The title is misleading; as all fans of the horror genre know, it’s never really about the monsters. Whether it’s George Romero’s living dead thronging the malls in a display of vapid consumerism, Gordon Douglas’ giant ants incarnating Cold War America’s fear of the Red Threat, Bram Stoker’s Count Dracula arising as a living specter of British xenophobia, or Mary Shelley’s proto-feminist allegory of the hubristic Dr. Frankenstein, good horror (and most bad horror, if only by imitation) always engages on two levels. While we don’t deny the visceral thrill of severed arteries, grotesque creatures and well-timed shocks, we’re always trying to peer through the seams of Frankenstein’s creation and figure out what’s really driving things.
That said, the superficial layer–the drawn-out scenes of stabbings and devourings–can wear thin after a while, repetitive as they are. When most of the genre skews ever more heavily toward these skin-deep chills, it’s always refreshing to find a horror film that puts a greater emphasis on the matter beneath the surface. If you’re looking for Halloween fare that packs more substance than you might expect but still sits squarely within the horror genre, here are a few options.
Let the Right One In
Adapted from John Ajvide Lindqvist’s novel of the same name (and almost immediately re-filmed in America as Let Me In), this melancholy Swedish film is not a vampire movie, although one of its protagonists, Eli, is indeed a 300-year-old vampire in the body of a 12-year-old girl. Except for one scene that is all the more shocking for its rarity, shots of Eli feeding on her victims are conspicuous in their absence; instead, the film focuses on her relationship with Oskar, a bullied 12-year-old boy.
The Devil’s Backbone
In what some might view as a warm-up to his dark fantasy masterpiece Pan’s Labyrinth, writer-director Guillermo del Toro crafted this not-a-ghost-story in 2001. Set, like his later film, near the end of the Spanish Civil War, the film is set in a small orphanage haunted by an unexploded bomb. Although it includes a few creative scares involving a spectral child, the real monster, as in Pan’s Labyrinth, is entirely human. For something that strays even farther from the traditional horror genre and with a pair of young actors that put even Eli and Oskar to shame, check out Victor Erice’s 1973 The Spirit of the Beehive.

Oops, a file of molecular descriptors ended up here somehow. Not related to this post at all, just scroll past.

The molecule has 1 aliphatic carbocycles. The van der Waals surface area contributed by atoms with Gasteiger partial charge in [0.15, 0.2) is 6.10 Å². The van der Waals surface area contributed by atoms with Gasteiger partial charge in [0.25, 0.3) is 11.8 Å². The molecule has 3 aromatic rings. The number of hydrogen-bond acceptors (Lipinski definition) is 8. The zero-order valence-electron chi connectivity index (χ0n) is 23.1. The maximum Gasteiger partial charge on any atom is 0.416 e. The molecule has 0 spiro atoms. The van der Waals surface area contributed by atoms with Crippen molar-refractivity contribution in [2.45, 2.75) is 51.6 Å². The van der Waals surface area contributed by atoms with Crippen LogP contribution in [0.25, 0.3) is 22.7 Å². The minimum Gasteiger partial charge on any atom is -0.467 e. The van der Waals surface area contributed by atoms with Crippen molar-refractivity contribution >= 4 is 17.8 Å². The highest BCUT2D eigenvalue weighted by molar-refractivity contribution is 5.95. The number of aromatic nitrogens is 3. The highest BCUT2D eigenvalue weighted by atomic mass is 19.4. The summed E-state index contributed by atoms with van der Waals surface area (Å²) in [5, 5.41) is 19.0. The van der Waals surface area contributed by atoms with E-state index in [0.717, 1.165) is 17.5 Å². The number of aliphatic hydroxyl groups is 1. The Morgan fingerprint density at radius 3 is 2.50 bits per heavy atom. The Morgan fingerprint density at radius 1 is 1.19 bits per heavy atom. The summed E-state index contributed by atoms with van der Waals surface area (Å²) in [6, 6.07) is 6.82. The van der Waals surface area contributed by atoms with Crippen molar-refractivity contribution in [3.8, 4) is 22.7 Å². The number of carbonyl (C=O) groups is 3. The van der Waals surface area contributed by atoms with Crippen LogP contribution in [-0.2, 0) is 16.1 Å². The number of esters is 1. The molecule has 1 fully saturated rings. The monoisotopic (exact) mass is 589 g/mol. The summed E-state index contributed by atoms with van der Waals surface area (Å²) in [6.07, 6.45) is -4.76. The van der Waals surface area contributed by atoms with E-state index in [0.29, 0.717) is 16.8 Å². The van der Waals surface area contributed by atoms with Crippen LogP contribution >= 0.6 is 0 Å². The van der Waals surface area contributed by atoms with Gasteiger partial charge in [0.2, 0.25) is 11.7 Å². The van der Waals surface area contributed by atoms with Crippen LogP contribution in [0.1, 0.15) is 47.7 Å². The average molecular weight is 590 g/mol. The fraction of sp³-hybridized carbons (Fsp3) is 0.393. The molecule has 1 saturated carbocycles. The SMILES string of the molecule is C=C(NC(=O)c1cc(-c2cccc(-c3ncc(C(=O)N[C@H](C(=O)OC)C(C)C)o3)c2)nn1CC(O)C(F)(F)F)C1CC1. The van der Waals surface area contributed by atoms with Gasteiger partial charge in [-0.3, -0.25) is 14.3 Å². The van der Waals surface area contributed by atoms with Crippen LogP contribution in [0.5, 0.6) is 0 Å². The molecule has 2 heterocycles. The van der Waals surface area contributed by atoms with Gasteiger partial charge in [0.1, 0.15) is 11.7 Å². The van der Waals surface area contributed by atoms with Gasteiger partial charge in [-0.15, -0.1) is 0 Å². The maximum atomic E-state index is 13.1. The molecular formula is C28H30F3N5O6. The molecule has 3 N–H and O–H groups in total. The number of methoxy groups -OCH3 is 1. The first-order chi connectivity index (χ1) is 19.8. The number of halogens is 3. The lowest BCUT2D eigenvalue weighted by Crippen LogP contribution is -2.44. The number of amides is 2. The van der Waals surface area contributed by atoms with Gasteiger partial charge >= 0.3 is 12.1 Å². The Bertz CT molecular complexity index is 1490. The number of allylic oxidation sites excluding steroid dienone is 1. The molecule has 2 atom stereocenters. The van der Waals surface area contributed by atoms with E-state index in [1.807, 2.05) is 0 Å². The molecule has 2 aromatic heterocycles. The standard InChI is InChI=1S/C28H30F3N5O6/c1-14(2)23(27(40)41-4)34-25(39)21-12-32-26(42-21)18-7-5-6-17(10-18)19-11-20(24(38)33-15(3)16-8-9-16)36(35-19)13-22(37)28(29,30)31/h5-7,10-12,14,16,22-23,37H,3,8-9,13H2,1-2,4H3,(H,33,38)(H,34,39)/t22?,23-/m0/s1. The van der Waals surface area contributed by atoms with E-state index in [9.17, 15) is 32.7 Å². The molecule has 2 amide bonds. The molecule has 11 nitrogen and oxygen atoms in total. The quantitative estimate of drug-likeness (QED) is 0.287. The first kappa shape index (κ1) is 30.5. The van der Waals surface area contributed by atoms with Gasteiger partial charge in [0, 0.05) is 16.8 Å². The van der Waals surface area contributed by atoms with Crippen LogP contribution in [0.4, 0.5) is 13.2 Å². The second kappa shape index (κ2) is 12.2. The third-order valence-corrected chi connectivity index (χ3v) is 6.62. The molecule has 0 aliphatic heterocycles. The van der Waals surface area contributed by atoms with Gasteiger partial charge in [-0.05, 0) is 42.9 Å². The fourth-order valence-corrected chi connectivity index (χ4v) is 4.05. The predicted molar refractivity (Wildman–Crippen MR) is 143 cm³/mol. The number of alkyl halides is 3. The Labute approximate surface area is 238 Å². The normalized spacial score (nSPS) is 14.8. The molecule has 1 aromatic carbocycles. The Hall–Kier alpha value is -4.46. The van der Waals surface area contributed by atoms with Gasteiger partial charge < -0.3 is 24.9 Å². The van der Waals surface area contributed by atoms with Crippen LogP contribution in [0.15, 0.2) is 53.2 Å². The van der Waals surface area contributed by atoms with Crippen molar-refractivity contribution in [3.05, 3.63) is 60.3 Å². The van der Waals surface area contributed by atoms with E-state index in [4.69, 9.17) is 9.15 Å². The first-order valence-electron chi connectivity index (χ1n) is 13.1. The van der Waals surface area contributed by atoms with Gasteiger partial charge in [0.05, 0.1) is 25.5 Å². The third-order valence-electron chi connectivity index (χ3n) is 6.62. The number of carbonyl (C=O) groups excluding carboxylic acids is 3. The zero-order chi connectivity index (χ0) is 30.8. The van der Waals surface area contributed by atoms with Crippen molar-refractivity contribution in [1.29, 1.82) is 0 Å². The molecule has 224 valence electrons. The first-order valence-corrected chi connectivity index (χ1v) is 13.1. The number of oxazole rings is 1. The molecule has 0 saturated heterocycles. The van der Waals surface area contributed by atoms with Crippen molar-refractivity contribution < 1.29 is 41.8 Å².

Co-morbid sisters Brigitte and Ginger have never really fit in, but things go from bad to worse when Ginger’s first menstruation attracts a prowling werewolf. In what is most certainly not a werewolf movie, Ginger and her sister struggle to come to terms with her newly acquired curse and the physical changes it brings. Mood swings and unexpected hair are only the beginning.
Behind the Mask: The Rise of Leslie Vernon
This faux-documentary offers a behind-the-scenes look at wannabe masked killer Leslie Vernon, but that doesn’t make it a slasher movie. Like the later Cabin in the Woods, Leslie Vernon dissects the themes and tropes of the horror genre, making a compelling argument for its continued existence, but its real strength is the charismatic slasher himself, who almost convinces you that killing people is okay.
The Reflecting Skin
Yes, The Reflecting Skin is also not a vampire movie, but I couldn’t bear the thought of leaving it off this list. This allegory from writer-director Philip Ridley (The Passion of Darkly Noon, Heartless), like many others on this list, takes place from the eyes of a child and shows that supernatural horror is often preferable to the mundane terrors of everyday life. Co-starring Viggo Mortensen’s naked ass.